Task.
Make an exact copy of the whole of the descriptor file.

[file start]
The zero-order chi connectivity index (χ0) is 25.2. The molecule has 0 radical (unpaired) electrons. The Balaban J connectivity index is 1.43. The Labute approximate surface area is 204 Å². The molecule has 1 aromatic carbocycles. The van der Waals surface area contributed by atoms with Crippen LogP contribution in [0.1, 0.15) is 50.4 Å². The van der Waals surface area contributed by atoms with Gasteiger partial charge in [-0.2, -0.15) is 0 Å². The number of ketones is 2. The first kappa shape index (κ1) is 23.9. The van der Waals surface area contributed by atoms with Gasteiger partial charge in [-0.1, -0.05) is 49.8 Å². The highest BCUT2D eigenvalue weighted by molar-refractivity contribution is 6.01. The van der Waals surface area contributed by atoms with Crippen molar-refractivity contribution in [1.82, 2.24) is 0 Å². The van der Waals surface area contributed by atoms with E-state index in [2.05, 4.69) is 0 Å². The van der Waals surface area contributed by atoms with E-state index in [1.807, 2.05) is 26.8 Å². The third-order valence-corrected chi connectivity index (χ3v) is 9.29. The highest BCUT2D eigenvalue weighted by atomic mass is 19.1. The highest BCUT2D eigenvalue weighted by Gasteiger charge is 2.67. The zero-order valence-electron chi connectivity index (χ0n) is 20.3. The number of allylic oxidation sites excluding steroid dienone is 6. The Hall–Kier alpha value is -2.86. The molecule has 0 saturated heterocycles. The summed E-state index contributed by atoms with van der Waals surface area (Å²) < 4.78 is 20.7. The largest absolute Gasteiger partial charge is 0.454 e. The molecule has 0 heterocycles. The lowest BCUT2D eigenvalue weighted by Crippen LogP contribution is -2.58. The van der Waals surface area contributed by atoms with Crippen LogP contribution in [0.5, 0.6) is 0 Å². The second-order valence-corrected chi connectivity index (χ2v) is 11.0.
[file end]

The zero-order chi connectivity index (χ0) is 25.2. The molecule has 0 radical (unpaired) electrons. The Balaban J connectivity index is 1.43. The Labute approximate surface area is 204 Å². The molecule has 1 aromatic carbocycles. The van der Waals surface area contributed by atoms with Crippen LogP contribution in [0.1, 0.15) is 50.4 Å². The van der Waals surface area contributed by atoms with Gasteiger partial charge in [-0.2, -0.15) is 0 Å². The number of ketones is 2. The first kappa shape index (κ1) is 23.9. The van der Waals surface area contributed by atoms with Gasteiger partial charge in [-0.1, -0.05) is 49.8 Å². The highest BCUT2D eigenvalue weighted by molar-refractivity contribution is 6.01. The van der Waals surface area contributed by atoms with Crippen molar-refractivity contribution in [1.82, 2.24) is 0 Å². The van der Waals surface area contributed by atoms with E-state index in [2.05, 4.69) is 0 Å². The van der Waals surface area contributed by atoms with E-state index in [1.807, 2.05) is 26.8 Å². The third-order valence-corrected chi connectivity index (χ3v) is 9.29. The highest BCUT2D eigenvalue weighted by atomic mass is 19.1. The highest BCUT2D eigenvalue weighted by Gasteiger charge is 2.67. The zero-order valence-electron chi connectivity index (χ0n) is 20.3. The number of allylic oxidation sites excluding steroid dienone is 6. The Hall–Kier alpha value is -2.86. The molecule has 0 saturated heterocycles. The summed E-state index contributed by atoms with van der Waals surface area (Å²) < 4.78 is 20.7. The largest absolute Gasteiger partial charge is 0.454 e. The molecule has 0 heterocycles. The lowest BCUT2D eigenvalue weighted by Crippen LogP contribution is -2.58. The van der Waals surface area contributed by atoms with Crippen LogP contribution in [0.5, 0.6) is 0 Å². The second-order valence-corrected chi connectivity index (χ2v) is 11.0.